Recently I had some time to install another active subwoofer, this time in an old BMW E61 wagon. I bought the only one in the store that was available without wait and had an amplifier built in, cuz honestly, I’m lazy and installing extra amp seems like too much effort for such an old car (2008 make).
Sub model isn’t important, could be any active sub on the market. Not an advertisement, but sound is fairly decent, it took a bit of tuning (knobs are at it’s back) and now when the bass kicks in I feel it with the pressure with my back through the seat 🙂
The install was fairly simple, mostly similar to my Mazda6 subwoofer installation, so I won’t repeat myself. The only real difference is that the battery in this car is in the trunk so it made whole process a lot easier.
Really hard part for me was removing trim panels in the trunk, the clips are located in places that are difficult to access, plus there were even screws somewhere. I had no experience with BMW before so I need to say – dismantling similar stuff in Mazda is a lot easier. Here, to run a few cables I had to literally dismantle half of the car’s back interior.
In the picture above you can see what I mean – I piled up the panels that I removed in the trunk, plus if you look at the front seats, there’s another pile on panels, also from the back.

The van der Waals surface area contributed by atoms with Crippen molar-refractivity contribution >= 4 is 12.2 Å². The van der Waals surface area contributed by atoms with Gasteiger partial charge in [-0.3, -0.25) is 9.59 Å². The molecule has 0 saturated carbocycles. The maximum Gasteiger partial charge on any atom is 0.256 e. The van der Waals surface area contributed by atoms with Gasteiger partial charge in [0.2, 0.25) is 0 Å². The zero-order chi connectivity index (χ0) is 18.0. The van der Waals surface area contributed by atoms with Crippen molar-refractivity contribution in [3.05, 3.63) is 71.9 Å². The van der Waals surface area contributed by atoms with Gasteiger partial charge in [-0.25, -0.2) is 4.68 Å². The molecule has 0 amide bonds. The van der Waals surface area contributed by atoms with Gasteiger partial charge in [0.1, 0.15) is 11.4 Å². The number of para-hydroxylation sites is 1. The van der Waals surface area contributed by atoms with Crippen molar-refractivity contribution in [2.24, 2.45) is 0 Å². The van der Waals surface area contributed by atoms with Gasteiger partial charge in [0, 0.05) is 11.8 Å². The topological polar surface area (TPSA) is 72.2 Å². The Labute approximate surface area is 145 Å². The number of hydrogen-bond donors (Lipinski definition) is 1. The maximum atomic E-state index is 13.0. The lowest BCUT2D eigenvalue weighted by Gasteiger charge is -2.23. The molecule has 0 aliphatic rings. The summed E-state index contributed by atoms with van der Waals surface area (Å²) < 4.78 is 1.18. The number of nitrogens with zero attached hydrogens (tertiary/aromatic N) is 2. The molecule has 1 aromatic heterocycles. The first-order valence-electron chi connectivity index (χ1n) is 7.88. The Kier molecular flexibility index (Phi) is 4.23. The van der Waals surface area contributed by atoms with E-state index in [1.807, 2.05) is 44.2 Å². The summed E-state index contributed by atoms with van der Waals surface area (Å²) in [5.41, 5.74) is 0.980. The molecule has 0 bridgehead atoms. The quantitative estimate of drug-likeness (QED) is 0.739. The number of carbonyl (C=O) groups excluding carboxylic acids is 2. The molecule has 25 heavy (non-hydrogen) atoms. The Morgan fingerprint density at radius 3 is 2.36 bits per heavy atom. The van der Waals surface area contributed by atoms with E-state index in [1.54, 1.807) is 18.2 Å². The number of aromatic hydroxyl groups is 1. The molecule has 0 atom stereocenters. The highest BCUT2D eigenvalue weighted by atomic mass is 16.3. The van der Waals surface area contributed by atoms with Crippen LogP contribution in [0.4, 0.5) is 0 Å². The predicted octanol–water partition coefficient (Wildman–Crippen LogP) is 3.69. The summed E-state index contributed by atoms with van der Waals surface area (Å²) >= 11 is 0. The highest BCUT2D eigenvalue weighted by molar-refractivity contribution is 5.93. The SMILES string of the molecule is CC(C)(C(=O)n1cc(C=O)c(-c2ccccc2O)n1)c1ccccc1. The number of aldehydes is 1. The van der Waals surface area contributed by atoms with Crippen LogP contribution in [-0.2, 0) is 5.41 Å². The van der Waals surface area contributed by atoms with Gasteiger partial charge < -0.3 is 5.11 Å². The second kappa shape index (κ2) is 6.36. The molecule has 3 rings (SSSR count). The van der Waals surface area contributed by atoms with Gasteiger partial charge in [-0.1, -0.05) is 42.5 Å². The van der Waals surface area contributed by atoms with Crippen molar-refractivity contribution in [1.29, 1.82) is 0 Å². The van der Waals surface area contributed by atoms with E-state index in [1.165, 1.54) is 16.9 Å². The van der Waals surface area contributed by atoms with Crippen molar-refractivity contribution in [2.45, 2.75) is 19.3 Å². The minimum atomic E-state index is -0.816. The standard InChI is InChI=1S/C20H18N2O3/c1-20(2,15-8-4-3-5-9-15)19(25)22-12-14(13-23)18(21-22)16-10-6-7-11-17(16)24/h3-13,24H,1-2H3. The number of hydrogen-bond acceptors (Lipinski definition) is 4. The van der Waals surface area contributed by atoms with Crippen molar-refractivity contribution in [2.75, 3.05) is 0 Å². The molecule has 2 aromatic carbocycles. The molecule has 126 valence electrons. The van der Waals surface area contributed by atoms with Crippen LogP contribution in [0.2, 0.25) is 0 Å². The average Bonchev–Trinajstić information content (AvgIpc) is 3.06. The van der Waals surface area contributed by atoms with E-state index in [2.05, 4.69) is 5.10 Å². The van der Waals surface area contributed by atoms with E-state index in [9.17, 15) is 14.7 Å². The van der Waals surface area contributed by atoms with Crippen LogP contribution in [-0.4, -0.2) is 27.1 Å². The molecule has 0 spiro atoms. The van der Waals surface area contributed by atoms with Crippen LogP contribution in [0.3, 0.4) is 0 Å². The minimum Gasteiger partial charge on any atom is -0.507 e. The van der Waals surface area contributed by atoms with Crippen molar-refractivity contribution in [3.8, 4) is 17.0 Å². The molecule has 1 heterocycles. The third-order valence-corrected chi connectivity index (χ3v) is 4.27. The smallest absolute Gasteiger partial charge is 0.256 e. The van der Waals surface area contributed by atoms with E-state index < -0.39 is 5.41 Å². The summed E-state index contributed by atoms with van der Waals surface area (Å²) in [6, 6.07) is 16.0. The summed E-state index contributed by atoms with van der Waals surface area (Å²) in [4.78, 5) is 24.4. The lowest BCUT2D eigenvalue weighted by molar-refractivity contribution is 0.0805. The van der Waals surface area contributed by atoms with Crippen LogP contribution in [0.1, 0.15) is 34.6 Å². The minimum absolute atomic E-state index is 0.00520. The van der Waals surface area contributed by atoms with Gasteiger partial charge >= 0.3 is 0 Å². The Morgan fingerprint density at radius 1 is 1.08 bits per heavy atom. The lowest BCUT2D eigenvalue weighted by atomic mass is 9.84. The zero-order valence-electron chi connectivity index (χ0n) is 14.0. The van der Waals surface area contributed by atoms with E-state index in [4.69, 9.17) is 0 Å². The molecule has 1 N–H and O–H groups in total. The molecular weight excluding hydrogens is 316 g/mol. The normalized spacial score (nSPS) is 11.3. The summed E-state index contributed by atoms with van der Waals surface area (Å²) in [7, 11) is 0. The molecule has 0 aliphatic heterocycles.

Anyway, running the wires was easy after that. For the sound I tapped into rear speakers again, wire colors were different from anything found in the internet, cuz most people write about E60 sedans, while in my case it’s E61 wagon. To find the correct wires on both sides I removed the rear speakers in the roof to see their wiring colors (different on different sides!!!)
And then used this info to tap into them on both sides at these locations (marked with red circles):
It was easier there, cuz in other places there are just too many wires to look through and not enough space to work with them.
For audio I used special cables that I bought separately and for power a thick 19mm copper cable from another Kicx kit along with their fuse.
To make it switch on with the car I plugged the remote wire of the sub into the fuse number 83, if memory serves, maybe number 84, better check the fuse scheme.
I didn’t hide the wires yet, because I’m going to move it around the trunk. It was a fast install done in one day after I realised how stock audio lacks any decent bass. It does have it’s own sub located under the front seat, but it sucks. With this one, combined with the fact that it’s a wagon, provides real sound pressure that I can feel. I’m very happy with the bass in this car now.